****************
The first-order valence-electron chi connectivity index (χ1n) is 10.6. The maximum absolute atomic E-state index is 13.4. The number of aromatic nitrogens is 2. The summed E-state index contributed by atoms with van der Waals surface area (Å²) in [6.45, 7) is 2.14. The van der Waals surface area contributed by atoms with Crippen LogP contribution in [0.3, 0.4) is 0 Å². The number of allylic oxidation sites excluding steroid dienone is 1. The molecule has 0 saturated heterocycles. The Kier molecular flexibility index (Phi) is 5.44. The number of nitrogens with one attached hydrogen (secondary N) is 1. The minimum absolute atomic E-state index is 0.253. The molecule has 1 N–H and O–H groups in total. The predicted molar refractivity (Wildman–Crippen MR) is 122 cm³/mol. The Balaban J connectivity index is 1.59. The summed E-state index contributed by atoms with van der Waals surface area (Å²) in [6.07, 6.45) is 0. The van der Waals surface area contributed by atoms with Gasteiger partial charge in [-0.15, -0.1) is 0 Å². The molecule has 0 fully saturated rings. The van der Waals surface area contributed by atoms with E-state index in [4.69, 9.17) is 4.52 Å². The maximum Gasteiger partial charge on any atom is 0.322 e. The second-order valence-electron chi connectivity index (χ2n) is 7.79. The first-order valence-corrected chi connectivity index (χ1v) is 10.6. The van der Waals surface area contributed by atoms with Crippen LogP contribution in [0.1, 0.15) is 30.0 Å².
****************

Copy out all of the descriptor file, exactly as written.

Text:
The first-order valence-electron chi connectivity index (χ1n) is 10.6. The maximum absolute atomic E-state index is 13.4. The number of aromatic nitrogens is 2. The summed E-state index contributed by atoms with van der Waals surface area (Å²) in [6.45, 7) is 2.14. The van der Waals surface area contributed by atoms with Crippen LogP contribution in [0.3, 0.4) is 0 Å². The number of allylic oxidation sites excluding steroid dienone is 1. The molecule has 0 saturated heterocycles. The Kier molecular flexibility index (Phi) is 5.44. The number of nitrogens with one attached hydrogen (secondary N) is 1. The minimum absolute atomic E-state index is 0.253. The molecule has 1 N–H and O–H groups in total. The predicted molar refractivity (Wildman–Crippen MR) is 122 cm³/mol. The Balaban J connectivity index is 1.59. The summed E-state index contributed by atoms with van der Waals surface area (Å²) in [6.07, 6.45) is 0. The van der Waals surface area contributed by atoms with Gasteiger partial charge in [-0.15, -0.1) is 0 Å². The molecule has 0 fully saturated rings. The van der Waals surface area contributed by atoms with E-state index in [4.69, 9.17) is 4.52 Å². The maximum Gasteiger partial charge on any atom is 0.322 e. The second-order valence-electron chi connectivity index (χ2n) is 7.79. The first-order valence-corrected chi connectivity index (χ1v) is 10.6. The van der Waals surface area contributed by atoms with Crippen LogP contribution in [0.1, 0.15) is 30.0 Å².